Shaun Dougherty, a survivor of childhood sexual abuse by a priest in Pennsylvania, doesn't have anything he'd like to say to Pope Francis.
"What am I going to tell a pope?" he asked CNN's Erica Hill Wednesday morning, when she questioned if he had a message for the pontiff after the Vatican declined to comment on the damning report about sexual abuse by priests and other clergy in the state.
Belief, religion and spirituality
Buildings and structures
Catholics and catholicism
Child sexual abuse
Churches and cathedrals
Crime, law enforcement and corrections
Crimes against persons
Points of interest
Sex and gender issues
"They're supposed to tell me the morality," Dougherty continued. "What do you tell an institution that teaches morality but has none?"
A grand jury report released Tuesday says that internal documents from six Catholic dioceses in Pennsylvania show that more than 300 "predator priests" have been credibly accused of sexually abusing more than 1,000 child victims.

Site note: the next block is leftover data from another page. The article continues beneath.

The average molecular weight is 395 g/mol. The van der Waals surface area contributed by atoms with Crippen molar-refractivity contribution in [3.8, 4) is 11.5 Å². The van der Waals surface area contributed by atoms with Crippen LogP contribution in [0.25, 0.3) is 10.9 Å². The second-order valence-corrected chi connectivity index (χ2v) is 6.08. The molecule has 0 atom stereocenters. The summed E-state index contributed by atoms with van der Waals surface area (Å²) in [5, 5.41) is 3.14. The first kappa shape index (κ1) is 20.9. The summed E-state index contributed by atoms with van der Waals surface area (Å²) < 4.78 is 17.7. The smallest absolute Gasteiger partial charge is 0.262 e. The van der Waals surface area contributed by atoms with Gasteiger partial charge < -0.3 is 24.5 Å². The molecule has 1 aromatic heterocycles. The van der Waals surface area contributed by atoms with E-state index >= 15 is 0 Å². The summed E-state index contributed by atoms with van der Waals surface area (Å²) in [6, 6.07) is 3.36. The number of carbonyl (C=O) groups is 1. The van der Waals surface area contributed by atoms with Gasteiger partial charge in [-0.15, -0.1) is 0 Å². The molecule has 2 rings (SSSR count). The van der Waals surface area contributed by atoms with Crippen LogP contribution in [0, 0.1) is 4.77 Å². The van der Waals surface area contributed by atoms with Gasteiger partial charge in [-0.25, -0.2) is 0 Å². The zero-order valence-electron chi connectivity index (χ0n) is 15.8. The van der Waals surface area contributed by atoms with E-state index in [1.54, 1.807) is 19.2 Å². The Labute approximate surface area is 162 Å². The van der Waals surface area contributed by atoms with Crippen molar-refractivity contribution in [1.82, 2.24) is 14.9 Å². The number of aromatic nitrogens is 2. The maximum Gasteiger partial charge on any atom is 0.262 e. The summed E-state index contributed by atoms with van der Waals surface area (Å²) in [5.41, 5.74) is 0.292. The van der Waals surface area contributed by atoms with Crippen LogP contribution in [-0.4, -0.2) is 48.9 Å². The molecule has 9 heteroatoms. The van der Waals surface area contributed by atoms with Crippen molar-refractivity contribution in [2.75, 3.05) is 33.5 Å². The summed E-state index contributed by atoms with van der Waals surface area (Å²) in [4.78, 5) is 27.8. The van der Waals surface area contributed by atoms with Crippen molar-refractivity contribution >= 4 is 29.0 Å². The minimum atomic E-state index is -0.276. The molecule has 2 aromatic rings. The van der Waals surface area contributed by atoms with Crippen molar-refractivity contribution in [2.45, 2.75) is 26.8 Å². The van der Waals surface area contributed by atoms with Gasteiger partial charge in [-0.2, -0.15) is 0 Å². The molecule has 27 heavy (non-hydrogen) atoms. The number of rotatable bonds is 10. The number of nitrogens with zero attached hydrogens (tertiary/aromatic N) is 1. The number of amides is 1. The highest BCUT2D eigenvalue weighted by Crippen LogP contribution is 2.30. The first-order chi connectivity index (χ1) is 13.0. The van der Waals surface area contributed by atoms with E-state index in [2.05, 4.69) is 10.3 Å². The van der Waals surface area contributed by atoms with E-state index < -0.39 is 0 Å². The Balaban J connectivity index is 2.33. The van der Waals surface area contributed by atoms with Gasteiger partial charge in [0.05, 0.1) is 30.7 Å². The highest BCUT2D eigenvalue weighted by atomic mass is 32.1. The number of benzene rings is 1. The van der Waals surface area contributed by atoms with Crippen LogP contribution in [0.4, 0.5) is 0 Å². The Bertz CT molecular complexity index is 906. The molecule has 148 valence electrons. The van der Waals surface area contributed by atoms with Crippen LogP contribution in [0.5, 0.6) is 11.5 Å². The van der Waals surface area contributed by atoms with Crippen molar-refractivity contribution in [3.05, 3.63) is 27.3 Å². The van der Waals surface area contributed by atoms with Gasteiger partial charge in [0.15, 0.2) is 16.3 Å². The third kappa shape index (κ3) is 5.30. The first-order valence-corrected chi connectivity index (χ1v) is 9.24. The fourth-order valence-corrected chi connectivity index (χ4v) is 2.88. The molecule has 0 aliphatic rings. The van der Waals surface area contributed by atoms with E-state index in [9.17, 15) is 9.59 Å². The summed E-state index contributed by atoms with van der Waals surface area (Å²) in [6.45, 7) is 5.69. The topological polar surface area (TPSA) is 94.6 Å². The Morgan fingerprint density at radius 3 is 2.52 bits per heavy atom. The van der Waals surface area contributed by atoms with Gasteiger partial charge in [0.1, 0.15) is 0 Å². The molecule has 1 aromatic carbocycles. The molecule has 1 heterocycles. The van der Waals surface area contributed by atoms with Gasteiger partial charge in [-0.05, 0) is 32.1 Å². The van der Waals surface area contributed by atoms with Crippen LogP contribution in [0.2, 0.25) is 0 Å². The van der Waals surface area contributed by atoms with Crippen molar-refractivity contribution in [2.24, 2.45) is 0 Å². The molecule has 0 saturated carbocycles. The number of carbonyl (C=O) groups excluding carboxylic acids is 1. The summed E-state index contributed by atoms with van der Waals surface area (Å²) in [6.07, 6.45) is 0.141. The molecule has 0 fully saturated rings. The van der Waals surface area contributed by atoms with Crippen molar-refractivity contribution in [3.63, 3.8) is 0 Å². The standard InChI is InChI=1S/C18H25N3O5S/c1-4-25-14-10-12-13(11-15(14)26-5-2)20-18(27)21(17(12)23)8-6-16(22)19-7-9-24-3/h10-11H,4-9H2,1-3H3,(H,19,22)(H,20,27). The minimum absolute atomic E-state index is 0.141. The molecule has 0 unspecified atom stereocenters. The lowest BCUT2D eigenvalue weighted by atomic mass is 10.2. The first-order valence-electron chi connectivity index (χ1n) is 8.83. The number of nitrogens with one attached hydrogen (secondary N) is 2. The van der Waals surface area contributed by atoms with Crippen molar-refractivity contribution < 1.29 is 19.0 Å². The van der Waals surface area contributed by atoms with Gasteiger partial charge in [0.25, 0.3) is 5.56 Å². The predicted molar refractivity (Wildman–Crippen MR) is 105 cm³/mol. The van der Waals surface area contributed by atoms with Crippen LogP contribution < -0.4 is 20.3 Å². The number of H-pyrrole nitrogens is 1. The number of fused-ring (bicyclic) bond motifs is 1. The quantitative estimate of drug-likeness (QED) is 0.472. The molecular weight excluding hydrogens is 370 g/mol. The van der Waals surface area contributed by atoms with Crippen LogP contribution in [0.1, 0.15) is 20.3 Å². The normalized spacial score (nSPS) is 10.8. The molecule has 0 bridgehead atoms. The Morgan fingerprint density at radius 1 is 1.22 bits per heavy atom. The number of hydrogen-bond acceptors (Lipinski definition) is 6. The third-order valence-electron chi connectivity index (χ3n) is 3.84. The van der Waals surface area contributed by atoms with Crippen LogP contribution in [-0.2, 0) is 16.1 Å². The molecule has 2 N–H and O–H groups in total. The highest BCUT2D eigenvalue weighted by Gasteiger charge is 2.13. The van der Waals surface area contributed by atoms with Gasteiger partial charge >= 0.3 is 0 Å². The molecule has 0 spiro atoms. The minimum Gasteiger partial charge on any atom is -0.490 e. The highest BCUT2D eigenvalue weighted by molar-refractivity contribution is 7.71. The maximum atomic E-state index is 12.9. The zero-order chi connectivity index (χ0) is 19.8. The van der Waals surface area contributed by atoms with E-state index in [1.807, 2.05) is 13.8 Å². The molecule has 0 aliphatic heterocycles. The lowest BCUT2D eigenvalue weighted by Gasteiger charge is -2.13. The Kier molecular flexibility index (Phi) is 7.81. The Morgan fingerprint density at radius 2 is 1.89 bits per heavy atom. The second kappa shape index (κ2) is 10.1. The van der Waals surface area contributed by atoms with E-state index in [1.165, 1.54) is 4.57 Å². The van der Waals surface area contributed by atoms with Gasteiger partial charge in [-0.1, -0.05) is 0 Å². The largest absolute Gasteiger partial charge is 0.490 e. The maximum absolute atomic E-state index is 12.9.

The report also accused church leaders of hiding the abuse.
"Priests were raping little boys and girls, and the men of God who were responsible for them not only did nothing; they hid it all. For decades. Monsignors, auxiliary bishops, bishops, archbishops, cardinals have mostly been protected; many, including some named in this report, have been promoted," the grand jury report said.
Though Dougherty maintained that the Vatican is treating the Catholic church less as "a moral, faith-based organization" than "a business," he told Hill that he is "at peace" now that the report is out.
Dougherty, whose abuse began when he was 10 and who gave his first statement on the ordeal in 2012, noted that Tuesday marked "the end of a very long journey." Although he has been public about his experience for some time, he said, he is "standing on the shoulders of many, many" others who came before him.